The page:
One danger that DSL advocates need to guard against is the notion that first you design a DSL, then people use it. Like any other deice of software, a successful DSL will evolve. This means that scripts written in an earlier version of a DSL may fail when run with a later version.
4 February 2009
In recent weeks I've been playing with, and looking at, compiler-compiler tools. A common feature of these tools is that they have a grammar file whose core is a description of the production rules of a grammar for a language. As well as describing the grammar, the file also provides information to the parser about how to process the language as it recognizes the language elements. In most compiler-compiler tools these instructions are represented as actions in the grammar - often these actions are encoded as as fragments of code in a high level language.
26 March 2007
I've been exploring various alternative languages and grammars for external DSLs. One of my main tools for this is Antlr. With this kind of exploration I have a project with multiple similar grammar files where I want to run essentially the same thing with different grammars. Although I only have a few grammar files at the moment, I could well end up with a couple of dozen.
17 April 2007
Several years ago, my then colleague Matt Foemmel, dissatisfied with the tools with which we were building software, managed to get in touch with Charles Simonyi to find out more about the shadowy Intentional Software. What he saw impressed him, and he persuaded me and other ThoughtWorkers to get involved too. What we saw was a tool with startling potential, but we remained frustrated by the secrecy and lack of urgency to release. That frustration ended last week.
20 April 2009
Language Workbench is a term I coined in 2005 to describe a new class of software development tool, designed to build software through a rich environment of multiple, integrated, DomainSpecificLanguages. These tools are still quite a way away from being mainstream, but development on them continues and continues to be interesting. They are one of the few things I feel could significantly change the programming landscape.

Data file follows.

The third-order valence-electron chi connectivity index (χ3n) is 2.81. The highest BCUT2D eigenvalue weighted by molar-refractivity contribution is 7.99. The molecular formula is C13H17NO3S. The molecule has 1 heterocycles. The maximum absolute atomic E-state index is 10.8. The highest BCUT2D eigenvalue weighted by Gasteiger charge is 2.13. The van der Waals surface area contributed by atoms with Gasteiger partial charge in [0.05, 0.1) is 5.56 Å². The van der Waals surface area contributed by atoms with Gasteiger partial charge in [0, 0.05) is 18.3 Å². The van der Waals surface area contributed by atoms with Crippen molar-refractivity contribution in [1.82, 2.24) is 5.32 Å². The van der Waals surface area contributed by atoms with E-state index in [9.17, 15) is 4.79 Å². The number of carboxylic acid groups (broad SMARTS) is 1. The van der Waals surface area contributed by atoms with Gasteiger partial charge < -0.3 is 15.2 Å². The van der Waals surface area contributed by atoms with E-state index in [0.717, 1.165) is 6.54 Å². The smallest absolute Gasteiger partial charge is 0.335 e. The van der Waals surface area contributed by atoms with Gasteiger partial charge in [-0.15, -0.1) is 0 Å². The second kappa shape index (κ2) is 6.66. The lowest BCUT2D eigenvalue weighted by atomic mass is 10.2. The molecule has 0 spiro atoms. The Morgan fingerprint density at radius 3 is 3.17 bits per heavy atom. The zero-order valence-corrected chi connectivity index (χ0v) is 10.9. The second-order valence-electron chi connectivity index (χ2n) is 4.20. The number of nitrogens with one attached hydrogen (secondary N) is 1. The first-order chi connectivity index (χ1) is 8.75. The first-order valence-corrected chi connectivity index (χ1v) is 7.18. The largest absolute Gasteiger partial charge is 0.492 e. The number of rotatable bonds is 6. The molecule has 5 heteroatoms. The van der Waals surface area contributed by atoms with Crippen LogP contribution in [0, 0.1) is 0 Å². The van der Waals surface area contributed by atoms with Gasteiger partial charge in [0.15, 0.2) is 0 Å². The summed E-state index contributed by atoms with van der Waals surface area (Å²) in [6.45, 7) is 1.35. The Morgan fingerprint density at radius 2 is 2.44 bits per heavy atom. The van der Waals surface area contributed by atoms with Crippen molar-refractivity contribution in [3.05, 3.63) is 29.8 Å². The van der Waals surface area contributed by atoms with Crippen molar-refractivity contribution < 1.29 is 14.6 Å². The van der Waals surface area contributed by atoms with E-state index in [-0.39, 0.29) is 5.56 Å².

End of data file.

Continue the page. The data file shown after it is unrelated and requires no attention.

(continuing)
I use the term lay programmer to mean someone who is programming without thinking themselves as a programmer. Someone who spends a large part of her day working on spreadsheets is doing programming, often very intense programming. Usually however she won't call herself a programmer, nor think of spending much time learning how to program better.
Sergey Dmitriev is one of the leaders of JetBrains, the people who gave us such wonderful tools as IntelliJ Idea and ReSharper. He's recently published an article on some exploratory development he's done called the Meta Programming System. He sees this system as an example of a broader movement which he calls Language Oriented Programming.
21 November 2004
Oslo is a project at Microsoft, of which various things have been heard but with little details until this week's PDC conference. What we have known is that it has something to do with ModelDrivenSoftwareDevelopment and DomainSpecificLanguages.
28 October 2008
One of Ruby's most popular features is its support for metaprogramming, that is features that act like they change the language itself - introducing things like new keywords.
26 October 2006
A common phrase that's bandied about when talking about DomainSpecificLanguages (or indeed any computer language) is that of noisy syntax. People may say that Ruby is less noisy than Java, or that external DSLs are less noisy than internal DSLs. By Syntactic Noise, what people mean is extraneous characters that aren't part of what we really need to say, but are there to satisfy the language definition. Noise characters are bad because they obscure the meaning of our program, forcing us to puzzle out what it's doing.
9 June 2008